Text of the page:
The Danish Landrace, also named Dansk Landrace, is one of the oldest goat breeds in Denmark. Its domestication started way back in 4000 BC, where it was bred for its skin, milk and meat. This goat breed played an important role in history, even serving as sacrificial animals in religious ceremonies. In ancient times, the breed\'s population was limited due to the high demand for its skin. It was only until the 1990s where the demand shifted towards milk production.
The breed faced extinction after the Second World War, but was saved thanks to the efforts of enthusiastic breeders. However, the breed\'s population declined again due to fail efforts to cross breed them with Boer and Angora goats. Most breeders domesticate the Danish Landrace, not for commercial purposes, but as a personal milk supply and pet.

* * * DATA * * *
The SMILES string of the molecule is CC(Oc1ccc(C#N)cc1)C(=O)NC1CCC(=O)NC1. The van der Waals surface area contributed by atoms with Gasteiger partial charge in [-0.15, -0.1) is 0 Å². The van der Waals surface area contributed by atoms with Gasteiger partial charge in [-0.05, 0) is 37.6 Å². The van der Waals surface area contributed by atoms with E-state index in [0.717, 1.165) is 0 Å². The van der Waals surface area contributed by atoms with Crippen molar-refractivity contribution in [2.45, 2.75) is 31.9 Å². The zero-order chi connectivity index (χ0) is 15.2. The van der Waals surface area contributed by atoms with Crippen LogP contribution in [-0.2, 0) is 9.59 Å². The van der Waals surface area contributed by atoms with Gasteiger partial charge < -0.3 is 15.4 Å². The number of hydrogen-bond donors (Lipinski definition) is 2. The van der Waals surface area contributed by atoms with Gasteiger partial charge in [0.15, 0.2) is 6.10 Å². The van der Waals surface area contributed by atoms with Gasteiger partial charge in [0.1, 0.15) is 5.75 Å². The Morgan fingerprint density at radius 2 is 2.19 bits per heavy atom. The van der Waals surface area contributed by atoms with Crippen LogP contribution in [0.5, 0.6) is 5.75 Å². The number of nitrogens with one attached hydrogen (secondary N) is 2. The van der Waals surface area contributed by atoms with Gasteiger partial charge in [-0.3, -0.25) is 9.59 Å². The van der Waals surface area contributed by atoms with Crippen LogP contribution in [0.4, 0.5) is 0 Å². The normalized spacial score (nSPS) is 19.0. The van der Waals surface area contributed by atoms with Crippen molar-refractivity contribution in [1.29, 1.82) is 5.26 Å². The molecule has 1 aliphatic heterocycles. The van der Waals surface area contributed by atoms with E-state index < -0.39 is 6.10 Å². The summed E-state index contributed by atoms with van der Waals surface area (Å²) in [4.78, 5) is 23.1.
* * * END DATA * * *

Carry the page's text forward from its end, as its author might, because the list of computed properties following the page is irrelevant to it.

As a medium-sized dairy breed, the Landrace produces 724 liters of milk per year. Its milk contains 3 percent protein and 4 percent fat. Their appearance is extremely varied. The breed comes in seven colors, Bezoar, Black, Harz, Black Bezoar, Pied, Blue, and White. While most goats of the breed have horns, a few are without them. While the breed is short-haired, their hair grows thicker during the winter seasons to protect them from the cold.
The breed is still heavily under observation due to its small numbers. To this day, only 800 females and 100 males exist. The breed is protected by the Foreningen for Danske Landracegeder.